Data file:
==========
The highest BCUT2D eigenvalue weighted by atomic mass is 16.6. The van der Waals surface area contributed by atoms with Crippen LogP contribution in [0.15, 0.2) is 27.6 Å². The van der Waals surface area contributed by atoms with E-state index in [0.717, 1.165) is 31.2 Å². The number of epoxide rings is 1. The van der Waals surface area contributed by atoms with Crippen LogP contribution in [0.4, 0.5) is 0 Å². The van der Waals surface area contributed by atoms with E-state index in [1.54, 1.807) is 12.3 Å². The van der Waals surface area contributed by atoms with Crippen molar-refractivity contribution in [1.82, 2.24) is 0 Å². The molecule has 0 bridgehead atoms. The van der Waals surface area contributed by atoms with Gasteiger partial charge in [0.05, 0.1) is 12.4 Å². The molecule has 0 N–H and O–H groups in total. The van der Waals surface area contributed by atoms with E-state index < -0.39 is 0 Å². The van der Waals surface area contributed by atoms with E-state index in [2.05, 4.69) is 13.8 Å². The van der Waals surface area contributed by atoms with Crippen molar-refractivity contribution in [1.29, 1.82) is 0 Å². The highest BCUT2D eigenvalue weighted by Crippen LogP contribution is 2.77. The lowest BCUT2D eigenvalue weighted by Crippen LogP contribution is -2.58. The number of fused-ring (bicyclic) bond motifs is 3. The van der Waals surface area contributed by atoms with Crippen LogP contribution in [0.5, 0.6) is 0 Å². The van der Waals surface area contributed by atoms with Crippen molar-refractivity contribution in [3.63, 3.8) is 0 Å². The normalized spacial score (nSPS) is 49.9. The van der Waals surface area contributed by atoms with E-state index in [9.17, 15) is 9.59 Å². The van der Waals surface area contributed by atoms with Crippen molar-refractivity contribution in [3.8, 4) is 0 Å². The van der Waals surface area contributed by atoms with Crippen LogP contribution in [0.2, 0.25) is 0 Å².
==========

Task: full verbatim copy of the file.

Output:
The highest BCUT2D eigenvalue weighted by atomic mass is 16.6. The van der Waals surface area contributed by atoms with Crippen LogP contribution in [0.15, 0.2) is 27.6 Å². The van der Waals surface area contributed by atoms with E-state index in [0.717, 1.165) is 31.2 Å². The number of epoxide rings is 1. The van der Waals surface area contributed by atoms with Crippen LogP contribution in [0.4, 0.5) is 0 Å². The van der Waals surface area contributed by atoms with E-state index in [1.54, 1.807) is 12.3 Å². The van der Waals surface area contributed by atoms with Crippen molar-refractivity contribution in [1.82, 2.24) is 0 Å². The molecule has 0 bridgehead atoms. The van der Waals surface area contributed by atoms with Gasteiger partial charge in [0.05, 0.1) is 12.4 Å². The molecule has 0 N–H and O–H groups in total. The van der Waals surface area contributed by atoms with E-state index < -0.39 is 0 Å². The van der Waals surface area contributed by atoms with E-state index in [2.05, 4.69) is 13.8 Å². The van der Waals surface area contributed by atoms with Crippen molar-refractivity contribution in [1.29, 1.82) is 0 Å². The highest BCUT2D eigenvalue weighted by Crippen LogP contribution is 2.77. The lowest BCUT2D eigenvalue weighted by Crippen LogP contribution is -2.58. The number of fused-ring (bicyclic) bond motifs is 3. The van der Waals surface area contributed by atoms with Crippen LogP contribution in [0.5, 0.6) is 0 Å². The van der Waals surface area contributed by atoms with Crippen molar-refractivity contribution in [3.63, 3.8) is 0 Å². The normalized spacial score (nSPS) is 49.9. The van der Waals surface area contributed by atoms with E-state index in [9.17, 15) is 9.59 Å². The van der Waals surface area contributed by atoms with Crippen molar-refractivity contribution in [3.8, 4) is 0 Å². The van der Waals surface area contributed by atoms with Crippen LogP contribution in [0.2, 0.25) is 0 Å².